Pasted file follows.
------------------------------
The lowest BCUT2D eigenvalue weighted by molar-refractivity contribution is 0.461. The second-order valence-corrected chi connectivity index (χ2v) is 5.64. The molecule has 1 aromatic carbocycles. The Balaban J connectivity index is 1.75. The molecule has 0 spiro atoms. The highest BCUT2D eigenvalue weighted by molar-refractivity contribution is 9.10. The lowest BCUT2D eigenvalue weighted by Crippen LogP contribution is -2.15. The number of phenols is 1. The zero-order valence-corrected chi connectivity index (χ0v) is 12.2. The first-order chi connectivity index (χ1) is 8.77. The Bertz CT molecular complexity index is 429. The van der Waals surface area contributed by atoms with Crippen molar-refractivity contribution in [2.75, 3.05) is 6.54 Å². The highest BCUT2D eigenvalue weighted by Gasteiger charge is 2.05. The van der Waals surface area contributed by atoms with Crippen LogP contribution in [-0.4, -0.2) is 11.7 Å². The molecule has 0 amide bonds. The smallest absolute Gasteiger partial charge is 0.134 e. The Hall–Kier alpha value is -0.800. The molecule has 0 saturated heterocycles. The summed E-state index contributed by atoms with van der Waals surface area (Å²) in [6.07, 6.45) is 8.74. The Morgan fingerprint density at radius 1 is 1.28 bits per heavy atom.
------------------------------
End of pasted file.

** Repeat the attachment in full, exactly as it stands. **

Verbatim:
The lowest BCUT2D eigenvalue weighted by molar-refractivity contribution is 0.461. The second-order valence-corrected chi connectivity index (χ2v) is 5.64. The molecule has 1 aromatic carbocycles. The Balaban J connectivity index is 1.75. The molecule has 0 spiro atoms. The highest BCUT2D eigenvalue weighted by molar-refractivity contribution is 9.10. The lowest BCUT2D eigenvalue weighted by Crippen LogP contribution is -2.15. The number of phenols is 1. The zero-order valence-corrected chi connectivity index (χ0v) is 12.2. The first-order chi connectivity index (χ1) is 8.77. The Bertz CT molecular complexity index is 429. The van der Waals surface area contributed by atoms with Crippen molar-refractivity contribution in [2.75, 3.05) is 6.54 Å². The highest BCUT2D eigenvalue weighted by Gasteiger charge is 2.05. The van der Waals surface area contributed by atoms with Crippen LogP contribution in [-0.4, -0.2) is 11.7 Å². The molecule has 0 amide bonds. The smallest absolute Gasteiger partial charge is 0.134 e. The Hall–Kier alpha value is -0.800. The molecule has 0 saturated heterocycles. The summed E-state index contributed by atoms with van der Waals surface area (Å²) in [6.07, 6.45) is 8.74. The Morgan fingerprint density at radius 1 is 1.28 bits per heavy atom.